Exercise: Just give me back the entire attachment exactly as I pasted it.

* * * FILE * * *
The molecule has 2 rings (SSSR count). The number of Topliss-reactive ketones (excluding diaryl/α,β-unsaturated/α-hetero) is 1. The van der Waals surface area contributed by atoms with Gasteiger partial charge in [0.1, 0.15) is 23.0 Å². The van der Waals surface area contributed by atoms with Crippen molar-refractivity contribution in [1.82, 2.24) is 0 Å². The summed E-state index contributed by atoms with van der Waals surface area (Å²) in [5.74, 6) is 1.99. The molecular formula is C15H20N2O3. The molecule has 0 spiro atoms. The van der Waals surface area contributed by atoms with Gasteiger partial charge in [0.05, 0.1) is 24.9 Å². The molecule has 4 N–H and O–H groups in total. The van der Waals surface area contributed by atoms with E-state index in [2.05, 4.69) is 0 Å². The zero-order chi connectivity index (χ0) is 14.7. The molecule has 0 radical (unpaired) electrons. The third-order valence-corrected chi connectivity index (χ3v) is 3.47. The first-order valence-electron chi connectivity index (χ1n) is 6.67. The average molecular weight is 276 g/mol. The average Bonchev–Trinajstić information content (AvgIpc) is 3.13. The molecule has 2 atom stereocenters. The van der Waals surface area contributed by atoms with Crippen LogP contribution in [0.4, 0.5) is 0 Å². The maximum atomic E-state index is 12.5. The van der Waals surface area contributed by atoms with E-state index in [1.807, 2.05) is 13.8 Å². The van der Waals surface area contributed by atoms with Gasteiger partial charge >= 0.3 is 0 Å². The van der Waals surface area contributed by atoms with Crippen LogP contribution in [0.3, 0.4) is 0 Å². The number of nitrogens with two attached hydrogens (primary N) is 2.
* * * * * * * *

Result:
The molecule has 2 rings (SSSR count). The number of Topliss-reactive ketones (excluding diaryl/α,β-unsaturated/α-hetero) is 1. The van der Waals surface area contributed by atoms with Gasteiger partial charge in [0.1, 0.15) is 23.0 Å². The van der Waals surface area contributed by atoms with Crippen molar-refractivity contribution in [1.82, 2.24) is 0 Å². The summed E-state index contributed by atoms with van der Waals surface area (Å²) in [5.74, 6) is 1.99. The molecular formula is C15H20N2O3. The molecule has 0 spiro atoms. The van der Waals surface area contributed by atoms with Gasteiger partial charge in [0.05, 0.1) is 24.9 Å². The molecule has 4 N–H and O–H groups in total. The van der Waals surface area contributed by atoms with E-state index in [2.05, 4.69) is 0 Å². The zero-order chi connectivity index (χ0) is 14.7. The molecule has 0 radical (unpaired) electrons. The third-order valence-corrected chi connectivity index (χ3v) is 3.47. The first-order valence-electron chi connectivity index (χ1n) is 6.67. The average molecular weight is 276 g/mol. The average Bonchev–Trinajstić information content (AvgIpc) is 3.13. The molecule has 2 atom stereocenters. The van der Waals surface area contributed by atoms with Crippen LogP contribution in [0.4, 0.5) is 0 Å². The maximum atomic E-state index is 12.5. The van der Waals surface area contributed by atoms with E-state index in [1.807, 2.05) is 13.8 Å². The van der Waals surface area contributed by atoms with Gasteiger partial charge >= 0.3 is 0 Å². The van der Waals surface area contributed by atoms with Crippen LogP contribution in [0.3, 0.4) is 0 Å². The number of nitrogens with two attached hydrogens (primary N) is 2.